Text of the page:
Tuesday, August 7, 2012

Buttermilk Gelato

Aww yeah! A few years ago I had the best ice cream flavor I'd ever had at Ici in Berkeley, CA. Ici is one of those ice cream shops that changes its flavor rotation daily. For those of you who've never been or never heard of it, it's also the ice cream creation of a former Chez Panisse pastry chef (what culinary gem in the Bay Area is not run by Chez Panisse veterans?). Ici is one of those ice cream shops that makes me feel happy. The sweets are special, not just run-of-the-mill. A cone from here (homemade, with a dollop of chocolate in the bottom) is a perfect celebration for no good reason, or for any reason! Anyway, yes, back to the best flavor I had ever had: It was buttermilk!
And since the flavors changed so frequently, I never had it again. Once, and then never again! So sad. I've tried similar sounding flavors other places since then, but none has been as good.

I started making experimenting with making ice cream and gelato comfortably (read: just swingin it, no recipes or precise measurements needed) years ago. This summer has been the best frozen treat summer of my life! Here at 666, we've been churning out both fruity and creamy popsicles, flavors including chili lime mango, strawberry mint, lemonade, and bittersweet chocolate, as well as gelato. So far, we've made chamomile (from fresh flowers picked by invitation from an old kitchen friend), mint chocolate chip, and ... my long lost favorite !!! Buttermilk!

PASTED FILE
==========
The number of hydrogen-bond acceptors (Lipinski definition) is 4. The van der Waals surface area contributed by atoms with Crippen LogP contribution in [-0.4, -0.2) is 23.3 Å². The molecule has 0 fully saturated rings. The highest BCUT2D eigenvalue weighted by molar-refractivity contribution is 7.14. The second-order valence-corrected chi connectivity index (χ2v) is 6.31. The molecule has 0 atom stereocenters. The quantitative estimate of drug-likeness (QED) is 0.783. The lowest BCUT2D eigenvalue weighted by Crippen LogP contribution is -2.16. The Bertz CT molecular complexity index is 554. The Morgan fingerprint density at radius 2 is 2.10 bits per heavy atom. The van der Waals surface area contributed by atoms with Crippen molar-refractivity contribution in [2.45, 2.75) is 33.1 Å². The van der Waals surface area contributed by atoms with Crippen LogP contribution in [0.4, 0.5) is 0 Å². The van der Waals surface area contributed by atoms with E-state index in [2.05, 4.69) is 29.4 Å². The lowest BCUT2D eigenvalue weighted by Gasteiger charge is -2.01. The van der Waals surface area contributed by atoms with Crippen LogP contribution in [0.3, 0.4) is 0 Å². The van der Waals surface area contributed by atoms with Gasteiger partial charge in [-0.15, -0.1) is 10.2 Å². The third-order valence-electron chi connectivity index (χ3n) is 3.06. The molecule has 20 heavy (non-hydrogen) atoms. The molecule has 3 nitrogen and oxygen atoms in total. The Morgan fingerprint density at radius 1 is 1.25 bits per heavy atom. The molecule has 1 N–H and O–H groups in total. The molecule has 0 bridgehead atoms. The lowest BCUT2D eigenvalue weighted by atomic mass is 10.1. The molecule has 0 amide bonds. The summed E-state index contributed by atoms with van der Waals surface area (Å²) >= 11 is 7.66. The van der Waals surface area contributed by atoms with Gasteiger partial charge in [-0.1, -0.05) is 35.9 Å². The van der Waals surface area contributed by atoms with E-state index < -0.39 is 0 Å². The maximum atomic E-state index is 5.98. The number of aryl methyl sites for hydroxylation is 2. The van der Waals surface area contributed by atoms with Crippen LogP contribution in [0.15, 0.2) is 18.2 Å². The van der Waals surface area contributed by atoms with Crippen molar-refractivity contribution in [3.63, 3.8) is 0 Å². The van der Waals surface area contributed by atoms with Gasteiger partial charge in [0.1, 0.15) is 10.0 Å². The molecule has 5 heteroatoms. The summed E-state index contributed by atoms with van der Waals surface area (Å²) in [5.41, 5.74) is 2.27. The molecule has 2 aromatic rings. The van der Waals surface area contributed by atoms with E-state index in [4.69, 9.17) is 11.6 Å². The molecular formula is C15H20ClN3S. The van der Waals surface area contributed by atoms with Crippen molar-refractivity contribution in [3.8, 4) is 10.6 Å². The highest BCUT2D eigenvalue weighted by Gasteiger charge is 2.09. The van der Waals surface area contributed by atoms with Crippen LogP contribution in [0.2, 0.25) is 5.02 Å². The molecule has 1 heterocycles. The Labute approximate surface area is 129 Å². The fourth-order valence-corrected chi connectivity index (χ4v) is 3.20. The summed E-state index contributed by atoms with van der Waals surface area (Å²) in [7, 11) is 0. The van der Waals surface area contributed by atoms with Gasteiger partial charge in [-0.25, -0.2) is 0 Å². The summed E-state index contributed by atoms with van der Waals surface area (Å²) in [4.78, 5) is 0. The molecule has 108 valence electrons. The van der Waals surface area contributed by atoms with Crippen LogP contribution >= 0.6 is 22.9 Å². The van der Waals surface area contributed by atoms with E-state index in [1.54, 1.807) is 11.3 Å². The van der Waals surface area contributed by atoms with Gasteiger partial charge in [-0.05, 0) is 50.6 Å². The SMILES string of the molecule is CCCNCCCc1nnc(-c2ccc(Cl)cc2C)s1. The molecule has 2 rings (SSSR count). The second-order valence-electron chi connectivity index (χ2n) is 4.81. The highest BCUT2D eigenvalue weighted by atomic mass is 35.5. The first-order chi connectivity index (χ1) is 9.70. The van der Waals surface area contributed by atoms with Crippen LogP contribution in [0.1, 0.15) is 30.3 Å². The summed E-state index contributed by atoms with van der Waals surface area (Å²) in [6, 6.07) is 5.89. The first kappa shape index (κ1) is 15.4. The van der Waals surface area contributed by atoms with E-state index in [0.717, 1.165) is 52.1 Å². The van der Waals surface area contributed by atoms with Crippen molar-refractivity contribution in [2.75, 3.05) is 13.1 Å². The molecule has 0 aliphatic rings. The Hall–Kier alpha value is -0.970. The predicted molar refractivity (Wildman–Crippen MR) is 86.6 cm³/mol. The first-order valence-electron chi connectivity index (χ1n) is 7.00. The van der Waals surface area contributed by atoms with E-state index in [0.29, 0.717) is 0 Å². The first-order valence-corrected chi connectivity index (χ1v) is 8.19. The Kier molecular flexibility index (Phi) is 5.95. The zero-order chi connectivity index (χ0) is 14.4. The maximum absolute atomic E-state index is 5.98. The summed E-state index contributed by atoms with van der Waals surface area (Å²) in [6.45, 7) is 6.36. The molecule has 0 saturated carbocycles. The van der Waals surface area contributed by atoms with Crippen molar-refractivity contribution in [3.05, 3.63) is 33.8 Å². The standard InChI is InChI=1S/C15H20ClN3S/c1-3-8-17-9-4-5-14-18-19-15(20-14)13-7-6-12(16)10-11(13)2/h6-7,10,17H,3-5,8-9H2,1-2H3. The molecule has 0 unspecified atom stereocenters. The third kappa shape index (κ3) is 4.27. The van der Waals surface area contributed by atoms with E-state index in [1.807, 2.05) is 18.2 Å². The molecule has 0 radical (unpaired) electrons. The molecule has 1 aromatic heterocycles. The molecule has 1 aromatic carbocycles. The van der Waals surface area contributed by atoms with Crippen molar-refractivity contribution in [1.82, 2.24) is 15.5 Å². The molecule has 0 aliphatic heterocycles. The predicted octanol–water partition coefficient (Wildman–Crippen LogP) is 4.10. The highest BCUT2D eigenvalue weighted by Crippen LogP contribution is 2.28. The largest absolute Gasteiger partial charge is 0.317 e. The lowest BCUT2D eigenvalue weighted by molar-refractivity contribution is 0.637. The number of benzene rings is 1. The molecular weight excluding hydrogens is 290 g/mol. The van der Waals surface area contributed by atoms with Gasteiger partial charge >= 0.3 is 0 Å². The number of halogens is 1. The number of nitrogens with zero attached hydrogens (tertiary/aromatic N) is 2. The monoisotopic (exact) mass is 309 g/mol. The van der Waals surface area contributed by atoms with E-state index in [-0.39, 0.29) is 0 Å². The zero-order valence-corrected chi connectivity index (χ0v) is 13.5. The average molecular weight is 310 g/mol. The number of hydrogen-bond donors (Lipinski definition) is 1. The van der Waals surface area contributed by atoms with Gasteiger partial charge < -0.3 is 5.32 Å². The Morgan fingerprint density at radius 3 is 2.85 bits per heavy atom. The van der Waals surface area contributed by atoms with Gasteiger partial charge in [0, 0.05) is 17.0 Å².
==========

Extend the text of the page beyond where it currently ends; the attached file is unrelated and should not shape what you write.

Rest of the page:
Here's my buttermilk recipe. It makes 1 quart. The key is to eat it within the first week of freezing it, because otherwise it gets pretty icey. You need an ice cream maker, too. I use this one, which is not too expensive an works very well for small-ish batch ice cream.

2 c whole milk
2 egg yolks
3/4 c sugar
2 T cornstarch
2 c buttermilk
juice from 1 1/2 lemons

In a medium saucepan, heat milk over medium heat. As it heats, whisk sugar and cornstarch in one bowl. In a separate bowl, whisk egg yolks. When milk is just about to boil, temper the egg yolks to raise their temperature by adding some of the hot milk to the yolks and mixing well. Add warm egg yolks to pot and stir rapidly. Continue stirring, and then add the sugar/cornstarch mix. It is important to whisk this well as you want as few clumps to form as possible. When the custard is beginning to boil, turn off and remove from heat. Whisk in the buttermilk and lemon juice. Pour through a sieve and cool to room temperature. Then cover and cool in fridge at least 3 hrs. When completely cool, Freeze in ice cream maker.

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